December 2, 1997
Ms. Jeanne A. Loberg
Town of Mendon
16 West Main Street
Honeoye Falls, NY 14472-1199
The staff of the Committee on Open Government is authorized to issue advisory opinions. The ensuing staff advisory opinion is based solely upon the information presented in your correspondence.
Dear Supervisor Loberg:
I have received your letter of October 30 in which you sought an advisory opinion relating to the Open Meetings Law.
Specifically, you raised the following questions concerning the duties of a town clerk:
"1 What is the timeframe in which the Town Clerk must have Town Board minutes
available for public review ?
2 What is the timeframe in which the approved Town Board minutes must be entered into the
record, i.e., the official minutes book held by the Town Clerk ?
3 What are the ramifications should the Town Clerk not adhere to the law governing the
above and what actions, if any must the Town Board initiate should this occur?"
In this regard, first, as you may be aware, §30 of the Town Law provides in part that the town clerk "shall attend all meetings of the town board, act as clerk thereof, and keep a complete and accurate record of the proceedings of each meeting." As such, a town clerk has the statutory duty to prepare minutes of meetings of a town board.
Second, the Open Meetings Law includes direction concerning the minimum contents of minutes and the time within which they must be prepared. Specifically, §106 states that:
"1. Minutes shall be taken at all open meetings of a public body which shall consist of a record or summary of all motions, proposals, resolutions and any other matter formally voted upon and the vote thereon.
2. Minutes shall be taken at executive sessions of any action that is taken by formal vote
which shall consist of a record or summary of the final determination of such action, and the
date and vote thereon; provided, however, that such summary need not include any matter
which is not required to be made public by the freedom of information law as added by article
six of this chapter.
3. Minutes of meetings of all public bodies shall be available to the public in accordance
with the provisions of the freedom of information law within two weeks from the date of such meetings except that minutes taken pursuant to subdivision two hereof shall be available to the public within one week from the date of the executive session."
Based upon the foregoing, it is clear that minutes must be prepared and made available within two weeks.
I note, too, that there is nothing in the Open Meetings Law or any other statute of which I am aware that requires that minutes be approved.
Nevertheless, as a matter of practice or policy, many public bodies approve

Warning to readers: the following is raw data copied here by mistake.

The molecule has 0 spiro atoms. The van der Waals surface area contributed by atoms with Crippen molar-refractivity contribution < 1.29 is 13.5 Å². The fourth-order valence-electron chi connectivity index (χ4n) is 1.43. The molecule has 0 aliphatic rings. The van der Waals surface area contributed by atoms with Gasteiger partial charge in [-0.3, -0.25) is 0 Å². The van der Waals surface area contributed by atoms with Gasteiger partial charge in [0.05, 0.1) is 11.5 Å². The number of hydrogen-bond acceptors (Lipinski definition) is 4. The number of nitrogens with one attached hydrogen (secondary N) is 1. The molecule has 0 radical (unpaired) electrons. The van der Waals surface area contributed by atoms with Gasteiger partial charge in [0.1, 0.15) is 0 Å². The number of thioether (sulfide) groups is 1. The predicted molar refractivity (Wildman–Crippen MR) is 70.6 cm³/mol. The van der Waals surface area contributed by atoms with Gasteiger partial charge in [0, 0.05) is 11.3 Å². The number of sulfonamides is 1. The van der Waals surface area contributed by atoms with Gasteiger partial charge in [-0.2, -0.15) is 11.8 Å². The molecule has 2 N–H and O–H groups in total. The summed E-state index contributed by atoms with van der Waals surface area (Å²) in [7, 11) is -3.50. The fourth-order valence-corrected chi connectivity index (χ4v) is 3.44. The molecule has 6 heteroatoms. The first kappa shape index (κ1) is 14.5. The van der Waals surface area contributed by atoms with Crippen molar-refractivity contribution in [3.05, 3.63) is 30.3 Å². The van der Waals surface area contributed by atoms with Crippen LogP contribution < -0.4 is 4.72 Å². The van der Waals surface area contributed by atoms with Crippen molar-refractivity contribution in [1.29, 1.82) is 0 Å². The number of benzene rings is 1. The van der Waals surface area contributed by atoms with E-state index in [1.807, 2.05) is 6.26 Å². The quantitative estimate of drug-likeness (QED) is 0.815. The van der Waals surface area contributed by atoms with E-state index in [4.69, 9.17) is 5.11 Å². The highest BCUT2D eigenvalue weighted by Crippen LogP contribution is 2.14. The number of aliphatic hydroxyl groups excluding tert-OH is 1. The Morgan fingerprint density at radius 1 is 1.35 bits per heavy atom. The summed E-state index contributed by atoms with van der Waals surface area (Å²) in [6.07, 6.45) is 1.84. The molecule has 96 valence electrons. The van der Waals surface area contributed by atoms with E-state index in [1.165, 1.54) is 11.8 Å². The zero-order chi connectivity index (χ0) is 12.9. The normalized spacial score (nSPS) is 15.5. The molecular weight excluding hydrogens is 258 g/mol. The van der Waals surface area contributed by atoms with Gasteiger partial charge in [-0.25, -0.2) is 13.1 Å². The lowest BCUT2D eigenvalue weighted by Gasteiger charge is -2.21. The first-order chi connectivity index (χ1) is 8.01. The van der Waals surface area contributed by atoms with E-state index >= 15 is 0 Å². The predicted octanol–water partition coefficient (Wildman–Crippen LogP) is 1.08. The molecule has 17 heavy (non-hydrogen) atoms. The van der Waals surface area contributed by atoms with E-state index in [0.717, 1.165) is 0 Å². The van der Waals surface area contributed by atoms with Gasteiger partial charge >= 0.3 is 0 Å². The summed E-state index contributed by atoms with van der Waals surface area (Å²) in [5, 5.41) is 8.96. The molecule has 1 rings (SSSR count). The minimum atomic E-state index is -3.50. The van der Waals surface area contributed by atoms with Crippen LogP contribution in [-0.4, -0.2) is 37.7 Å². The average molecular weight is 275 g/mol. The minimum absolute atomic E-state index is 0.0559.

minutes of their meetings. In the event that minutes have not been approved,
to comply with the Open Meetings Law, it has consistently been advised that
minutes be prepared and made available within two weeks, and that they may
be marked "unapproved", "draft" or "non-final", for example. By so doing
within the requisite time limitations, the public can generally know what
transpired at a meeting; concurrently, the public is effectively notified that the minutes are subject to change.
I know of no law that relates to a "timeframe in which the approved Town Board minutes must be entered into the record." Again, the law merely requires that minutes be prepared within two weeks of the meetings to which they pertain. Approval of minutes may be desirable, but I do not believe that it is mandatory.
Lastly, if a clerk does not prepare minutes in accordance within two weeks as required by law, he or she would have failed to carry out his or her statutory duties. It is suggested that the clerk be informed of legal requirements regarding the timely preparation of minutes. In addition, I believe that the Town Board has the ability to adopt rules and policies to
effectuate legal requirements and that it could do so as a means of highlighting the clerk's responsibilities. A legal remedy would involve the initiation by any person of a proceeding under Article 78 of the Civil Practice Law and Rules to compel the clerk to carry out his or duties in a manner consistent with law.
The most drastic action that might be taken in my view would involve an
effort to remove a public officer pursuant to §36 of the Public Officers Law.
In an effort to enhance compliance with and understanding of applicable law, a copy of this opinion will be forwarded to the Town Clerk.
I hope that I have been of assistance.
Robert J. Freeman